- Constance DeVereaux, Colorado State University, USA and Martin Griffin, University of Tennessee, USA
The story of arts and cultural policy in the twenty-first century is inherently of global concern no matter how local it seems. At the same time, questions of identity have in many ways become more challenging than before. Narrative, Identity, and the Map of Cultural Policy: Once Upon a Time in a Globalized World explores how and why stories and identities sometimes merge and often clash in an arena in which culture and policy may not be able to resolve every difficulty. DeVereaux and Griffin argue that the role of narrative is key to understanding these issues. They offer a wide-ranging history and justification for narrative frameworks as an approach to cultural policy and open up a wider field of discussion about the ways in which cultural politics and cultural identity are being deployed and interpreted in the present, with deep roots in the past. This timely book will be of great interest not just to students of narrative and students of arts and cultural policy, but also to administrators, policy theorists, and cultural management practitioners.
Contents: Preface; Introduction: storytelling, narrative and the map of cultural policy; Tales of transnationalism and globalization; History, transitions, and frameworks for analysis; Case studies: stories in conflict; Narratives, nonsense, and the roots of understanding; Identity, borders, and narrative ironies; Cultural citizenship, narrative, and transnationalism; Works cited; Index.
About the Author: Constance DeVereaux is Associate Professor in the LEAP Institute for the Arts at Colorado State University. She served as a Fulbright Senior Specialist in Arts/Cultural Policy and Arts/Cultural Management at universities in Finland, South Africa, and Romania and has worked with municipalities in developing policies for cultural development. She has published internationally on topics relating to cultural policy and the discourse of practice. She co-organized the international symposium series Cultural Management and the State of the Field and is editor of the publication series of the same title.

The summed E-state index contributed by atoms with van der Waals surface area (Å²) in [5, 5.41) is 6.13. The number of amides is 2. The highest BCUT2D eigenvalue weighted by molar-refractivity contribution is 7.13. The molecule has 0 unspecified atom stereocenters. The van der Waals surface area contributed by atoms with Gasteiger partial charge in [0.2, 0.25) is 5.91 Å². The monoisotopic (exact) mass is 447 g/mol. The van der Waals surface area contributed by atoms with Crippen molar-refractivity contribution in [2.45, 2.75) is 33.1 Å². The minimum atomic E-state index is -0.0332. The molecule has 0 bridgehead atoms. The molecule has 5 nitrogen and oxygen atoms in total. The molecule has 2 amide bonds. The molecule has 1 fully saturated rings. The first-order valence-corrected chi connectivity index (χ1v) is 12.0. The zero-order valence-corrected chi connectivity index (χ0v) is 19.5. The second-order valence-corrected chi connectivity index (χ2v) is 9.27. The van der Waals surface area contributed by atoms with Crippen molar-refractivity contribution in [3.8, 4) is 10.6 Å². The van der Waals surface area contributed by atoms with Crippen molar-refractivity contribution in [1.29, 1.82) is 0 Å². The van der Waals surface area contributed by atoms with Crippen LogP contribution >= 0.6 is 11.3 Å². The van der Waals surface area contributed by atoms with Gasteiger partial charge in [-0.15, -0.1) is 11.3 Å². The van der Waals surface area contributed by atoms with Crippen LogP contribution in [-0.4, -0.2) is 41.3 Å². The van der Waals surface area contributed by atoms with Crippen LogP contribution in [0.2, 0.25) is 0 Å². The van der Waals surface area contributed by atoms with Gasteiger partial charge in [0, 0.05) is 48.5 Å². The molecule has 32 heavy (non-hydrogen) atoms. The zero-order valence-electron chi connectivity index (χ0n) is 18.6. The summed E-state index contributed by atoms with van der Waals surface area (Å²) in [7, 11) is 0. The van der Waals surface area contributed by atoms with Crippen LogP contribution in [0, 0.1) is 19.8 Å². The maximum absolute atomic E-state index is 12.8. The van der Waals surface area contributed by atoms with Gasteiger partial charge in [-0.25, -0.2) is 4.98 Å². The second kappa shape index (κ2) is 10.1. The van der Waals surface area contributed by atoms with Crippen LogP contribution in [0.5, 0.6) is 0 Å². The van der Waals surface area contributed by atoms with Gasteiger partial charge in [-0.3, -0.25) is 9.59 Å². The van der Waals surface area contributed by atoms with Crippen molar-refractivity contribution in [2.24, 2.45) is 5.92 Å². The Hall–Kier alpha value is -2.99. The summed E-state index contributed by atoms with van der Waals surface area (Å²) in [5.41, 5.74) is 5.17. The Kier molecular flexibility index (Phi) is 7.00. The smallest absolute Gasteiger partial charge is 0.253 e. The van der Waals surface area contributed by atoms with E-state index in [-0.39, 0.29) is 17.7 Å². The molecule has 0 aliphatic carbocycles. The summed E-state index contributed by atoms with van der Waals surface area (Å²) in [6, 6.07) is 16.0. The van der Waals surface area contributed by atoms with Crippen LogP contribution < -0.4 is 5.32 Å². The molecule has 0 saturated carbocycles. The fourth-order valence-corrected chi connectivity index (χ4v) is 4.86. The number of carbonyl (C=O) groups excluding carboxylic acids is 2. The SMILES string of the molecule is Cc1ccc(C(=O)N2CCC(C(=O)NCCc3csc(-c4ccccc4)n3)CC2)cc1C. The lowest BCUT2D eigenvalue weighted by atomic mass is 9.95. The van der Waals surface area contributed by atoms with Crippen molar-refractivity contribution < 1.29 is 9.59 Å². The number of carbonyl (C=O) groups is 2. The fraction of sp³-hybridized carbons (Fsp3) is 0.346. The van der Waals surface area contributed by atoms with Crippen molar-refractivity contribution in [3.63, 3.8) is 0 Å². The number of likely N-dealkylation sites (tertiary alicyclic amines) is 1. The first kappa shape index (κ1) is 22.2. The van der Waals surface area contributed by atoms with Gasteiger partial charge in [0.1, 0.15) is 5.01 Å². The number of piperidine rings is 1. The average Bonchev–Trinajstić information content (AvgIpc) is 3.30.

Martin Griffin is associate professor in the Department of English at the University of Tennessee, Knoxville. Among the topics that interest him are the role played by narrative in cross-cultural exchange, and the relationship between literary culture and diplomacy in American history. He is the author of Ashes of the Mind: War and Memory in Northern Literature, 1865-1900 (University of Massachusetts Press, 2009) and is currently working on an edited collection of essays entitled American Political Fictions.
Reviews: ‘DeVereaux and Griffin present a persuasive argument that cultural policy is located within a framework of different narratives that may be neither recognized nor understood. The book is a good “read;” full of fascinating stories and makes an important contribution to cultural policy studies particularly with the combining and interplay of the writers’ two disciplines.’
Jo Caust, University of Melbourne, Australia
‘Inspired by the pleasures of storytelling, the authors bring a fresh new approach to cultural policy inquiry, identifying narrative as an essential component of human thought and interaction. In an exciting manner they show the connections between narrative and identity, discovering new stories which reveal the impact of globalization and transnationalism within cultural policy discourse and practices. Advocating interpretive method in cultural policy analysis, the authors reveal the value of narrative in investigating and understanding contemporary cultural policy systems.’
Milena Dragicevic Šešic, University of Arts, Belgrade, Serbia
'Narrative, Identity, and the Map of Cultural Policy is a major contribution to narrative studies. DeVereaux and Griffin adeptly deploy narrative theory to address an impressive array of issues in cultural policy and, in so doing, they provide a model for how to do interdisciplinary research in this age of the Narrative Turn.’
James Phelan, The Ohio State University, USA
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